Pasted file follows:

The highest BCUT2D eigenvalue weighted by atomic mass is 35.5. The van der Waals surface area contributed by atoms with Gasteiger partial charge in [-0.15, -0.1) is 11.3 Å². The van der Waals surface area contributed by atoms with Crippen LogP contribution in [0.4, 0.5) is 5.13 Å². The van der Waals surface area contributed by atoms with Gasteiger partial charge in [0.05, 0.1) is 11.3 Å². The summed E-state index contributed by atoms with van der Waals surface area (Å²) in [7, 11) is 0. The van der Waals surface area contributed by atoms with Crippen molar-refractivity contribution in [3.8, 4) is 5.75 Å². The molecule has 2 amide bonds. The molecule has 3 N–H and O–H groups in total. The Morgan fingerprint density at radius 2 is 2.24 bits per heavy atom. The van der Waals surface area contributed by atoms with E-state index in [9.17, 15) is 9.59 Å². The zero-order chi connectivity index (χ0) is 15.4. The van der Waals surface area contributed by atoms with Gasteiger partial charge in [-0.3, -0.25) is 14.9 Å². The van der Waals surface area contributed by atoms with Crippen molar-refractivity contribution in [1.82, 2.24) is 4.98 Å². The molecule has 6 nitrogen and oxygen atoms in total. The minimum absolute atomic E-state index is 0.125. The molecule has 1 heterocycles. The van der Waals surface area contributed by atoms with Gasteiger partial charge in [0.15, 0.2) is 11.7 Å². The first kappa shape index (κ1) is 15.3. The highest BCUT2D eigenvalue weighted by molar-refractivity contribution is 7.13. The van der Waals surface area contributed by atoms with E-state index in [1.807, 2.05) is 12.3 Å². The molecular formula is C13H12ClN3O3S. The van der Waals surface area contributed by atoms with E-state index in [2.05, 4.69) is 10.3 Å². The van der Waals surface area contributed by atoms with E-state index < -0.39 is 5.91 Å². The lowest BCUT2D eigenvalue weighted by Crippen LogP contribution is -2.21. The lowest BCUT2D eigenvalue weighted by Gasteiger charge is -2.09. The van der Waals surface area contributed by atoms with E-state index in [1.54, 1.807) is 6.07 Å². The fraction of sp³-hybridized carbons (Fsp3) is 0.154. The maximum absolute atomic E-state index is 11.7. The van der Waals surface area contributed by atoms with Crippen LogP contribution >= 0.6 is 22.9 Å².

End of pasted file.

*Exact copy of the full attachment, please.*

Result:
The highest BCUT2D eigenvalue weighted by atomic mass is 35.5. The van der Waals surface area contributed by atoms with Gasteiger partial charge in [-0.15, -0.1) is 11.3 Å². The van der Waals surface area contributed by atoms with Crippen LogP contribution in [0.4, 0.5) is 5.13 Å². The van der Waals surface area contributed by atoms with Gasteiger partial charge in [0.05, 0.1) is 11.3 Å². The summed E-state index contributed by atoms with van der Waals surface area (Å²) in [7, 11) is 0. The van der Waals surface area contributed by atoms with Crippen molar-refractivity contribution in [3.8, 4) is 5.75 Å². The molecule has 2 amide bonds. The molecule has 3 N–H and O–H groups in total. The Morgan fingerprint density at radius 2 is 2.24 bits per heavy atom. The van der Waals surface area contributed by atoms with E-state index in [9.17, 15) is 9.59 Å². The zero-order chi connectivity index (χ0) is 15.4. The van der Waals surface area contributed by atoms with Gasteiger partial charge in [-0.3, -0.25) is 14.9 Å². The van der Waals surface area contributed by atoms with Crippen molar-refractivity contribution in [1.82, 2.24) is 4.98 Å². The molecule has 6 nitrogen and oxygen atoms in total. The minimum absolute atomic E-state index is 0.125. The molecule has 1 heterocycles. The van der Waals surface area contributed by atoms with Gasteiger partial charge in [0.15, 0.2) is 11.7 Å². The first kappa shape index (κ1) is 15.3. The highest BCUT2D eigenvalue weighted by molar-refractivity contribution is 7.13. The van der Waals surface area contributed by atoms with E-state index in [1.807, 2.05) is 12.3 Å². The molecular formula is C13H12ClN3O3S. The van der Waals surface area contributed by atoms with E-state index in [2.05, 4.69) is 10.3 Å². The van der Waals surface area contributed by atoms with E-state index < -0.39 is 5.91 Å². The lowest BCUT2D eigenvalue weighted by Crippen LogP contribution is -2.21. The lowest BCUT2D eigenvalue weighted by Gasteiger charge is -2.09. The van der Waals surface area contributed by atoms with E-state index in [1.54, 1.807) is 6.07 Å². The fraction of sp³-hybridized carbons (Fsp3) is 0.154. The maximum absolute atomic E-state index is 11.7. The van der Waals surface area contributed by atoms with Crippen LogP contribution >= 0.6 is 22.9 Å².